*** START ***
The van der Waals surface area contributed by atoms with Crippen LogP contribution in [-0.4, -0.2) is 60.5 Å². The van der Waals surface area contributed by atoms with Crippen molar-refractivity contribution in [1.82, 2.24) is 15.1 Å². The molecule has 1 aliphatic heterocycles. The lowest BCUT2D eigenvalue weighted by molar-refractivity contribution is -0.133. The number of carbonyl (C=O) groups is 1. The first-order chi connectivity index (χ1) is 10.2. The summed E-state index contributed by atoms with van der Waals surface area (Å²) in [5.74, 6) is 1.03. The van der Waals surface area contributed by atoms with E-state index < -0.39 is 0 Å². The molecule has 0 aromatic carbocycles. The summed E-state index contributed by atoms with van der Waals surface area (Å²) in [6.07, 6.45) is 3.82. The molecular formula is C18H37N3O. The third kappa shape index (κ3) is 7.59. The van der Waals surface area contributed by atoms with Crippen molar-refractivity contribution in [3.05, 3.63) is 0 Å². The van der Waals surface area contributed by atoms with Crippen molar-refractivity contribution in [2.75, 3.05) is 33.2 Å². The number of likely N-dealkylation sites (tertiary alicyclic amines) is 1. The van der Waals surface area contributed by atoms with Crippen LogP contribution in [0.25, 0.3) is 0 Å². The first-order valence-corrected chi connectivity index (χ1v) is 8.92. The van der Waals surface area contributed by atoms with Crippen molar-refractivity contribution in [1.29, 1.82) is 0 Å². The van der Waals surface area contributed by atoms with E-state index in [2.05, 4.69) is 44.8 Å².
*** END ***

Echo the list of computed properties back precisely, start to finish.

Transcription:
The van der Waals surface area contributed by atoms with Crippen LogP contribution in [-0.4, -0.2) is 60.5 Å². The van der Waals surface area contributed by atoms with Crippen molar-refractivity contribution in [1.82, 2.24) is 15.1 Å². The molecule has 1 aliphatic heterocycles. The lowest BCUT2D eigenvalue weighted by molar-refractivity contribution is -0.133. The number of carbonyl (C=O) groups is 1. The first-order chi connectivity index (χ1) is 10.2. The summed E-state index contributed by atoms with van der Waals surface area (Å²) in [5.74, 6) is 1.03. The van der Waals surface area contributed by atoms with E-state index < -0.39 is 0 Å². The molecule has 0 aromatic carbocycles. The summed E-state index contributed by atoms with van der Waals surface area (Å²) in [6.07, 6.45) is 3.82. The molecular formula is C18H37N3O. The third kappa shape index (κ3) is 7.59. The van der Waals surface area contributed by atoms with Crippen molar-refractivity contribution in [3.05, 3.63) is 0 Å². The van der Waals surface area contributed by atoms with Crippen molar-refractivity contribution in [2.75, 3.05) is 33.2 Å². The number of likely N-dealkylation sites (tertiary alicyclic amines) is 1. The van der Waals surface area contributed by atoms with Crippen LogP contribution in [0.25, 0.3) is 0 Å². The first-order valence-corrected chi connectivity index (χ1v) is 8.92. The van der Waals surface area contributed by atoms with Crippen molar-refractivity contribution in [1.29, 1.82) is 0 Å². The van der Waals surface area contributed by atoms with E-state index in [2.05, 4.69) is 44.8 Å².